Nevada will supply public data and comply with voter fraud probe

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California's Secretary of State Alex Padilla, a former State senator from Pacoima, said Thursday he won't turn over the names and addresses of California voters requested by the Trump Administration.

Simon said he serious concerns and about the commission's "credibility and trustworthiness". "I have serious doubts about the commission's credibility and trustworthiness".

State Sen. Bill Ferguson, a Baltimore Democrat, called the panel a "voter suppression commission".

Earlier Jason Kander, head of the Democratic National Committee's Commission on Protecting American Democracy, said in a statement that the letter from the Trump administration demanding information related to the voter IDs to be handed over, was disconcerting. Missouri's Republican secretary of state says he is happy to assist.

Alabama Secretary of State John Merrill, a Republican, said his state would share only public information and would do so "if we are convinced that the overall effort will produce the necessary results" to accomplish the commission's goal "without compromising the integrity of the voter rolls and the elections process in Alabama".

A letter from Kris Kobach, the vice chairman of a White House commission looking into voter fraud and other irregularities, is drawing fire from some state election officials.

"The context is that they're asking for the information that is publicly available, and we will provide the publicly available information - just like anyone in the state can grab a CD of it for 50 bucks", he said, sounding bemused at the controversy.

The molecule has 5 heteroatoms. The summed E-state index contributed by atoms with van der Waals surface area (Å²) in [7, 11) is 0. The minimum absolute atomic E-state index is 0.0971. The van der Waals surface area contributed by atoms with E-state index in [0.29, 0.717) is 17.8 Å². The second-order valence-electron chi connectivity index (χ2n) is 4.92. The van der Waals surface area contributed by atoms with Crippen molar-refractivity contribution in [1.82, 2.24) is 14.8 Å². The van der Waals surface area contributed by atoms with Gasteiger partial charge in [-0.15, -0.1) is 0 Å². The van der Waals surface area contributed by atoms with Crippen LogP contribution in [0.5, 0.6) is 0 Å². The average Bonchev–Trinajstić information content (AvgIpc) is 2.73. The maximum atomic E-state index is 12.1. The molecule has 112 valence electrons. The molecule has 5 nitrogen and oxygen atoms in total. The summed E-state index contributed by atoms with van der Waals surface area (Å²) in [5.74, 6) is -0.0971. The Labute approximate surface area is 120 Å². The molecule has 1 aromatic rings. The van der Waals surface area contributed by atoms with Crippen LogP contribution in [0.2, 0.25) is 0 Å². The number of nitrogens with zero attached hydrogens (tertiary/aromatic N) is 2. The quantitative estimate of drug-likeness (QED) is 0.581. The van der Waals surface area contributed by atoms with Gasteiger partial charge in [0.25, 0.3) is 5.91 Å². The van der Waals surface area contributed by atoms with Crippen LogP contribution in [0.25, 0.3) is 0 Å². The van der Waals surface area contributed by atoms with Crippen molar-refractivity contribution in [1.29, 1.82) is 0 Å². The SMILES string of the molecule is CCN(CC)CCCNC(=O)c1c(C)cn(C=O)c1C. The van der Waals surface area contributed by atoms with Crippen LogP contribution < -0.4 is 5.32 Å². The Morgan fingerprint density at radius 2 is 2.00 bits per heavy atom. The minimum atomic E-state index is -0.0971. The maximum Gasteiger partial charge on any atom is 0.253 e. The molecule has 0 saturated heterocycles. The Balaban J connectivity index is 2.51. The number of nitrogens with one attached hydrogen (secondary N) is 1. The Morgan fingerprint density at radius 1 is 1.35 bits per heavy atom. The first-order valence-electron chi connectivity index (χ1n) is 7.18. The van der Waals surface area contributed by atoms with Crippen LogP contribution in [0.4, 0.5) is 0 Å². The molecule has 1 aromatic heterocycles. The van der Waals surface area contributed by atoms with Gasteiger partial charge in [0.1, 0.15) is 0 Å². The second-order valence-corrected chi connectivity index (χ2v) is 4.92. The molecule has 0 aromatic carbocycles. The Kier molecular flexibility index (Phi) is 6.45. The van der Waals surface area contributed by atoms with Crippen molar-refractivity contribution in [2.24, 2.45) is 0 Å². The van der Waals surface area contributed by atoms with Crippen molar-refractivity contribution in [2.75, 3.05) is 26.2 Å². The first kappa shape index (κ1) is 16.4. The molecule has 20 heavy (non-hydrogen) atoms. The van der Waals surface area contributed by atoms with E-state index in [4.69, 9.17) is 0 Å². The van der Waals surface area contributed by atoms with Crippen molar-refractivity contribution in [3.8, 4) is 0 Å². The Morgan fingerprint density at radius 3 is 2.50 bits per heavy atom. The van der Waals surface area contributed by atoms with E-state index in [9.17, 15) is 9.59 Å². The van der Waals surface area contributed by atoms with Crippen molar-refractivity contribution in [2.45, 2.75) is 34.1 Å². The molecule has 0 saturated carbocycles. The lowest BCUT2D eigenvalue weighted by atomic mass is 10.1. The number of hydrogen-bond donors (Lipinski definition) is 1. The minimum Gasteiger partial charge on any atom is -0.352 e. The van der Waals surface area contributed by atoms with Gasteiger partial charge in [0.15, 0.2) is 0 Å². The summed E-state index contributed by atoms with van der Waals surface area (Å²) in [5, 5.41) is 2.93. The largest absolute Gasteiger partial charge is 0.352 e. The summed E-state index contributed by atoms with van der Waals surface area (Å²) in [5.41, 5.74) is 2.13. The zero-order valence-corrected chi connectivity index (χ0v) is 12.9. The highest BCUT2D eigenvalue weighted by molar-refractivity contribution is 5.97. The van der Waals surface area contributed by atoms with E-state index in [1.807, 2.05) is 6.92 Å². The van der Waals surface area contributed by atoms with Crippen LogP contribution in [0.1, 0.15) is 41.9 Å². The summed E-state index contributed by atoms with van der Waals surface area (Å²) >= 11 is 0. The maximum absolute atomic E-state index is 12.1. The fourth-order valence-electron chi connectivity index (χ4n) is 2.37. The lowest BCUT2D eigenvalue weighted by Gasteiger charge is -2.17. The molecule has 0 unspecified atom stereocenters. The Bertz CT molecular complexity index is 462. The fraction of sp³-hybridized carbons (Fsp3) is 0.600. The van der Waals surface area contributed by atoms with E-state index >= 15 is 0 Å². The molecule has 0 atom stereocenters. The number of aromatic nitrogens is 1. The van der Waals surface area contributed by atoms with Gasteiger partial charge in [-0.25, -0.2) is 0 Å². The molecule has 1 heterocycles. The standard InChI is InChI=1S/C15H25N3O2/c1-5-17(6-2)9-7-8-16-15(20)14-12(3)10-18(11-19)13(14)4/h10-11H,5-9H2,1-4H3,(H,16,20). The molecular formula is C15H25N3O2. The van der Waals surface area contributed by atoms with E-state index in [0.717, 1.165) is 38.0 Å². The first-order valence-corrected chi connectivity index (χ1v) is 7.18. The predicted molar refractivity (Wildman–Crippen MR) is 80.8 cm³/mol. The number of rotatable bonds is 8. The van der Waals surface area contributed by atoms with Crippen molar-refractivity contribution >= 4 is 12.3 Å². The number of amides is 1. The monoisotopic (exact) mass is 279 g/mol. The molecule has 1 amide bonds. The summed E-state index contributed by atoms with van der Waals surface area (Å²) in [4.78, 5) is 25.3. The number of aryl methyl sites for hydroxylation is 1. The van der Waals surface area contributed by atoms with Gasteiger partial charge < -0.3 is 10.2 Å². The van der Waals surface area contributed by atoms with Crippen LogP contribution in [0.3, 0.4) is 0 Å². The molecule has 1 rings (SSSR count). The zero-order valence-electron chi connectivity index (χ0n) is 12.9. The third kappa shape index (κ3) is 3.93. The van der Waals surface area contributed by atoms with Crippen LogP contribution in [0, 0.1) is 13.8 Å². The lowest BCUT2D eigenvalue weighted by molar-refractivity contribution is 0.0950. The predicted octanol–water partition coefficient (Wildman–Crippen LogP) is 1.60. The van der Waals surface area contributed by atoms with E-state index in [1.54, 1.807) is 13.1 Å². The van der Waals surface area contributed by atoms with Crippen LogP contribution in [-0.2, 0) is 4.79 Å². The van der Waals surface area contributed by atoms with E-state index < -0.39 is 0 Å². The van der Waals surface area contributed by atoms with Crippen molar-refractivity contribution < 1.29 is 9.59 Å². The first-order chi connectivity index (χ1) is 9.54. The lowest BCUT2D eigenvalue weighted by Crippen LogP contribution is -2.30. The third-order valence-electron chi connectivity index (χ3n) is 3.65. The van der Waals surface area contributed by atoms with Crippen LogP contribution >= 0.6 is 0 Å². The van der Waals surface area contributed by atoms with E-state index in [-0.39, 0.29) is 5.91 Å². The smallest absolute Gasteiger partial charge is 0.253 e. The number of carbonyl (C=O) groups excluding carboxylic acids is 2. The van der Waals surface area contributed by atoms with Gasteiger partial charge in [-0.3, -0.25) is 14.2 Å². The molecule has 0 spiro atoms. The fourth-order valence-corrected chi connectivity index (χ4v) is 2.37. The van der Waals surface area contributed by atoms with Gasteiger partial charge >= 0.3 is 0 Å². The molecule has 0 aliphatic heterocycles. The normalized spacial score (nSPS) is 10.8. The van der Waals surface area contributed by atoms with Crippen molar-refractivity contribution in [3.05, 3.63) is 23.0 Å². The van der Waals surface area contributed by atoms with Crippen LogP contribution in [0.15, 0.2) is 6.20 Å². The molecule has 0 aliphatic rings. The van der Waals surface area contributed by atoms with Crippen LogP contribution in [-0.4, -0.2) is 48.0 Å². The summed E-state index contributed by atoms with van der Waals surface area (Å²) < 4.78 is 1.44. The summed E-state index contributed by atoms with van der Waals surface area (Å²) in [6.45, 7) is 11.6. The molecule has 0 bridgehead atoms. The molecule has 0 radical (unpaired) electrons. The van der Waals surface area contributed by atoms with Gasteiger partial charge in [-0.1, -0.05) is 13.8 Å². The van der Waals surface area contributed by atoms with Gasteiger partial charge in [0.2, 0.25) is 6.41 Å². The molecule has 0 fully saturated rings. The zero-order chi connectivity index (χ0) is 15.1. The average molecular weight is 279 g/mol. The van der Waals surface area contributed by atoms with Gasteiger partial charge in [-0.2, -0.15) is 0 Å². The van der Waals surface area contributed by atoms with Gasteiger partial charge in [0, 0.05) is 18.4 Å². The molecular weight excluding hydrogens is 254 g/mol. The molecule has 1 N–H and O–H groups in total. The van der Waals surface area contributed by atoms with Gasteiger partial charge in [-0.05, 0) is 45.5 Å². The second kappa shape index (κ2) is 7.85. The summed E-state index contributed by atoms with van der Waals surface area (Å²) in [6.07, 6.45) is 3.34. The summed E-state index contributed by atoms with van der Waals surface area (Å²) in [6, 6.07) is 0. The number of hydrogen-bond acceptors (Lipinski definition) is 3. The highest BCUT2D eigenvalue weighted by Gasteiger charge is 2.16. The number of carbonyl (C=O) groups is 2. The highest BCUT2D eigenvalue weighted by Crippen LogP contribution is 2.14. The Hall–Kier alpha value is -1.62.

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Under federal law, each state must compile a statewide voter database. He is the only secretary of state in the country with the power to prosecute people for committing voter fraud. While the files are technically public record, states usually charge fees to individuals or entities who want to access them. Party affiliation isn't included in that list of uses.

Trump has claimed repeatedly, with no evidence, that he would have won the popular vote in the presidential election if not for massive election fraud.

Cooper said: "Integrity of our elections is critical, and a recent State Board of Elections investigation already found there was no evidence of significant voter fraud in North Carolina". One expert, according to reporter Jessica Huseman, was especially skeptical of Kobach, who has spent years focusing on voter fraud in his current role as Kansas' secretary of state.

Civil rights and voting rights advocates were also concerned. "The concern is that this is going to be used to justify regressive and disenfranchising federal law", said Myrna Pérez, deputy director of the Democracy Program at the NYU Law School's Brennan Center, in an interview.

The commission did not respond to a request for comment.

With so much flashy news out there this week (let's be honest, every week lately), it's tempting to focus on those stories, and not on the behind-the-scenes maneuvering of a commission that hasn't even met yet. Kobach has made it a central issue of his tenure and has achieved nine voter fraud convictions.

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